Phrasal Verbs

Young woman wearing black dress switching on tv
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What are Phrasal Verbs?:

Phrasal verbs are verbs that are made up of two or more words. For example:

Turn on
Look forward to

turn on -> He turned on the TV.
look forward to -> I look forward to meeting you.

Why are Phrasal Verbs Important?

If you are unfamiliar with phrasal verbs, this guide to what are phrasal verbs explains everything.

Phrasal verbs are used in everyday English by native English speakers to express a wide range of ideas.

Unfortunately, phrasal verbs are often ignored because students focus on only the verb. It's important to take notice of the attached prepositions to phrasal verbs when learning new vocabulary. Phrasal verbs can be literal or figurative in meaning. For example, the phrasal verb 'get into' can mean 'enter' - He got in the car - or figuratively 'accept' - He got into Harvard.

Phrase verbs are made up of a verb, plus one or more particles.

make up -> I made up the story.
get over -> She got over her illness.
put in -> I put in three hours on the project.

In two word phrasal verbs the "particle" is a preposition. In three or more word phrasal verbs the last particle is generally a preposition.

look forward to -> She looks forward to going on vacation.
get ready for -> I'm getting ready for a competition.
get on with -> Let's get on with this job.

There are four types of phrasal verbs. Phrasal verbs can be separable or inseparable and they can take an object or not.

Here is a guide to the basics of phrasal verbs. This guide to phrasal verb grammar goes into all the details.

Phrasal Verb Reference Materials:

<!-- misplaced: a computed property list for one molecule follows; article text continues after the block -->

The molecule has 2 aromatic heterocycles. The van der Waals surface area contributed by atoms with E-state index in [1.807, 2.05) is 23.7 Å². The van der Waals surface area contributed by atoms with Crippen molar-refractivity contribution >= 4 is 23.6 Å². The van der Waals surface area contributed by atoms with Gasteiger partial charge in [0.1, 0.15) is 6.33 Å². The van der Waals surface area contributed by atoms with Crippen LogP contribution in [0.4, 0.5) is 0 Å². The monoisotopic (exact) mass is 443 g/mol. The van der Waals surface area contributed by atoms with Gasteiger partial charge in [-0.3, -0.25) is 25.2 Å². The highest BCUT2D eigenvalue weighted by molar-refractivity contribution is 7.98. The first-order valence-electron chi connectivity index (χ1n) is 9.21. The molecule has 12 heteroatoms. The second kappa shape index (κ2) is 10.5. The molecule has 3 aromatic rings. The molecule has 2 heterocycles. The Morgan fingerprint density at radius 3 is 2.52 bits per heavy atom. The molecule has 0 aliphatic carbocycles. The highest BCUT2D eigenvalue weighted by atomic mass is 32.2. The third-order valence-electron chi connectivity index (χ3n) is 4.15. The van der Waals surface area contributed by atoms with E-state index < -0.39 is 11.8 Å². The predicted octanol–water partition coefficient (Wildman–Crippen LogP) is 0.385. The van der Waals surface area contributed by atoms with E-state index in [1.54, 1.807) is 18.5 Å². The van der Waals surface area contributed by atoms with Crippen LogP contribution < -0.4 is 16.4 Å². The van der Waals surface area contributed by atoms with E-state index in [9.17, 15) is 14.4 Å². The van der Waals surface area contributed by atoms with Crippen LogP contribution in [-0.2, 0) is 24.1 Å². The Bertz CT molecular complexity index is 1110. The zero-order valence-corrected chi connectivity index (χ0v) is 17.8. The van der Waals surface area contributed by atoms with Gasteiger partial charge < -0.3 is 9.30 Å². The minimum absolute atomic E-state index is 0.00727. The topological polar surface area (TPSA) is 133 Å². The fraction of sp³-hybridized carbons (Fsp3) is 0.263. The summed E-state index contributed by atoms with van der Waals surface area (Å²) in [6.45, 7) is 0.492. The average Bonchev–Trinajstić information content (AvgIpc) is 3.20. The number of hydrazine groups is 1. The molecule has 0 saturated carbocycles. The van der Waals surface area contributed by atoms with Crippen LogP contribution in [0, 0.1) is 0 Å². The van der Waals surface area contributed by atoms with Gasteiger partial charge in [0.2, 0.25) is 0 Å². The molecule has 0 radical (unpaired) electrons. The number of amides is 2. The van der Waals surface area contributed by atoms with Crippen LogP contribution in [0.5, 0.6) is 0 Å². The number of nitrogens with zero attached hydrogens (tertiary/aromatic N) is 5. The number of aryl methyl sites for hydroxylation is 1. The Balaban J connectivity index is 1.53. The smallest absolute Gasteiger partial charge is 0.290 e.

There are so many phrasal verbs. The Cambridge Phrasal Verb dictionary is 432 pages long! Luckily, not all of these phrasal verbs need to be committed to memory.

This sheet provides a list of the most common phrasal verbs in English and is a good place to start.

Phrasal verbs with 'to get' are some of the most common phrasal verbs. There are also certain common prepositions used to build phrasal verbs:

Departures and arrivals with 'off' and 'on'
Increasing and decreasing with 'up' and 'down'
Phrasal verbs for making arrangements

Learning Phrasal Verbs in Context:

Phrasal verbs can also be learned in context by relating synonyms to the new phrasal verbs you learn. Here is a series of exercises that provides listening examples from which you match the phrasal verb to its definition or synonym.

Build your phrasal verb vocabulary - 1
Build your phrasal verb vocabulary - 2
Build your phrasal verb vocabulary - 3
Build your phrasal verb vocabulary - 4

Phrasal Verb Quizzes:

Learning phrasal verbs also takes a lot of repetition. Quizzes provide some of the best practice. These quizzes provide feedback on phrasal verbs:

Phrasal Verbs with "Bring"
Phrasal Verbs with "Look"
Phrasal Verbs with "Put"
Phrasal Verbs with "Take"
Phrasal Verbs with "Turn"
Mixed Phrasal Verbs
Three Word Phrasal Verbs

Phrasal Verb Quiz Printouts:

For teachers, here are printable phrasal verb quiz worksheets for in-class use:

Phrasal Verbs Bring
Phrasal Verbs Look
Phrasal Verbs Put
Phrasal Verbs Take 1
Phrasal Verbs Take 2
Phrasal Verbs Turn

Phrasal Verb Lesson Plans:

Finally for teachers, lessons providing reading comprehension and contextual exercises can help your students improve their phrasal verb vocabulary. Here are some lesson plans that focus specifically on phrasal verbs:

(re)Introducing Phrasal Verbs to ESL Students
Phrasal Verb Review Lesson

Mixed Phrasal Verbs 1
Mixed Phrasal Verbs 2
Mixed Phrasal Verbs 3